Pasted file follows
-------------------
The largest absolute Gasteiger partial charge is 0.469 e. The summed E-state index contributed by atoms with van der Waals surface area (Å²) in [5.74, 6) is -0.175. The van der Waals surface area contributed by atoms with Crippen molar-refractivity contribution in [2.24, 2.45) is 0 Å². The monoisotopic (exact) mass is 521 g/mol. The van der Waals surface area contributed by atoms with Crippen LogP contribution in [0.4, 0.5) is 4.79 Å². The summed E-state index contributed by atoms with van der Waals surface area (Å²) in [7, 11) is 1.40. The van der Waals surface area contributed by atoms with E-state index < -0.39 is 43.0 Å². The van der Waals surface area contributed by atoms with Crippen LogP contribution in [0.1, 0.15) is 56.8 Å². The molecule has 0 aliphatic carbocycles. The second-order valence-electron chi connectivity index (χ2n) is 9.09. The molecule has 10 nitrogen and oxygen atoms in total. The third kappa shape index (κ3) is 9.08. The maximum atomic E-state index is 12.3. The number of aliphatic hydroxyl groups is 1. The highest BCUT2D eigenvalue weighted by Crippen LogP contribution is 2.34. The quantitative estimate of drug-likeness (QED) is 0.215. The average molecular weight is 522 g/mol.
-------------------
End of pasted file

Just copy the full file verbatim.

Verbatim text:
The largest absolute Gasteiger partial charge is 0.469 e. The summed E-state index contributed by atoms with van der Waals surface area (Å²) in [5.74, 6) is -0.175. The van der Waals surface area contributed by atoms with Crippen molar-refractivity contribution in [2.24, 2.45) is 0 Å². The monoisotopic (exact) mass is 521 g/mol. The van der Waals surface area contributed by atoms with Crippen LogP contribution in [0.4, 0.5) is 4.79 Å². The summed E-state index contributed by atoms with van der Waals surface area (Å²) in [7, 11) is 1.40. The van der Waals surface area contributed by atoms with E-state index < -0.39 is 43.0 Å². The van der Waals surface area contributed by atoms with Crippen LogP contribution in [0.1, 0.15) is 56.8 Å². The molecule has 0 aliphatic carbocycles. The second-order valence-electron chi connectivity index (χ2n) is 9.09. The molecule has 10 nitrogen and oxygen atoms in total. The third kappa shape index (κ3) is 9.08. The maximum atomic E-state index is 12.3. The number of aliphatic hydroxyl groups is 1. The highest BCUT2D eigenvalue weighted by Crippen LogP contribution is 2.34. The quantitative estimate of drug-likeness (QED) is 0.215. The average molecular weight is 522 g/mol.